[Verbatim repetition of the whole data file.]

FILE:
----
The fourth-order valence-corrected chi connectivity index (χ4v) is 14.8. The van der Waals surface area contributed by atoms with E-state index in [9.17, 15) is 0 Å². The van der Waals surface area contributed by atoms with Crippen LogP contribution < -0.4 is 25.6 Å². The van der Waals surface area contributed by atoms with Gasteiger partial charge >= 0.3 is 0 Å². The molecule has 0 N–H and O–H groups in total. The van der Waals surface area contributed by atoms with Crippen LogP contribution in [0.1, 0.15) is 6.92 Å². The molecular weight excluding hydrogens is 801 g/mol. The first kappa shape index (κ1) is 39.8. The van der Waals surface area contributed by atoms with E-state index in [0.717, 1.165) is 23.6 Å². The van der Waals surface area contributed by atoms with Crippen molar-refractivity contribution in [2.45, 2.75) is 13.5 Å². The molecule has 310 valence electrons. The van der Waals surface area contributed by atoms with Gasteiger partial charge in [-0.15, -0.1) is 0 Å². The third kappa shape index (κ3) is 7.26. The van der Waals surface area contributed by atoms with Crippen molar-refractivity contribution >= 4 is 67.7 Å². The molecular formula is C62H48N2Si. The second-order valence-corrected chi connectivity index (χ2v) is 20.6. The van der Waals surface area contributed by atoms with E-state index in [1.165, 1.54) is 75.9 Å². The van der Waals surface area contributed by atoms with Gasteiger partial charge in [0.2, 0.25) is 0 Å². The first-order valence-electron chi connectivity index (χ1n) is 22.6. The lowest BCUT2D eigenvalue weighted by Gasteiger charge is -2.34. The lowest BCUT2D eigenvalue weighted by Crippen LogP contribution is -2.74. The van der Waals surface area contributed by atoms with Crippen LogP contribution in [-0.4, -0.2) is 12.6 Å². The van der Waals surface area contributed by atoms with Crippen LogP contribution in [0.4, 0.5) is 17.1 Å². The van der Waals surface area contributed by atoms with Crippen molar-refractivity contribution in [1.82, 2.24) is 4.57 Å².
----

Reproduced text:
The fourth-order valence-corrected chi connectivity index (χ4v) is 14.8. The van der Waals surface area contributed by atoms with E-state index in [9.17, 15) is 0 Å². The van der Waals surface area contributed by atoms with Crippen LogP contribution < -0.4 is 25.6 Å². The van der Waals surface area contributed by atoms with Gasteiger partial charge >= 0.3 is 0 Å². The molecule has 0 N–H and O–H groups in total. The van der Waals surface area contributed by atoms with Crippen LogP contribution in [0.1, 0.15) is 6.92 Å². The molecular weight excluding hydrogens is 801 g/mol. The first kappa shape index (κ1) is 39.8. The van der Waals surface area contributed by atoms with E-state index in [0.717, 1.165) is 23.6 Å². The van der Waals surface area contributed by atoms with Crippen molar-refractivity contribution in [2.45, 2.75) is 13.5 Å². The molecule has 310 valence electrons. The van der Waals surface area contributed by atoms with Gasteiger partial charge in [-0.15, -0.1) is 0 Å². The third kappa shape index (κ3) is 7.26. The van der Waals surface area contributed by atoms with Crippen molar-refractivity contribution >= 4 is 67.7 Å². The molecular formula is C62H48N2Si. The second-order valence-corrected chi connectivity index (χ2v) is 20.6. The van der Waals surface area contributed by atoms with E-state index in [1.165, 1.54) is 75.9 Å². The van der Waals surface area contributed by atoms with Gasteiger partial charge in [0.2, 0.25) is 0 Å². The first-order valence-electron chi connectivity index (χ1n) is 22.6. The lowest BCUT2D eigenvalue weighted by Gasteiger charge is -2.34. The lowest BCUT2D eigenvalue weighted by Crippen LogP contribution is -2.74. The van der Waals surface area contributed by atoms with Crippen LogP contribution in [-0.4, -0.2) is 12.6 Å². The van der Waals surface area contributed by atoms with Crippen LogP contribution in [0.4, 0.5) is 17.1 Å². The van der Waals surface area contributed by atoms with Crippen molar-refractivity contribution in [1.82, 2.24) is 4.57 Å².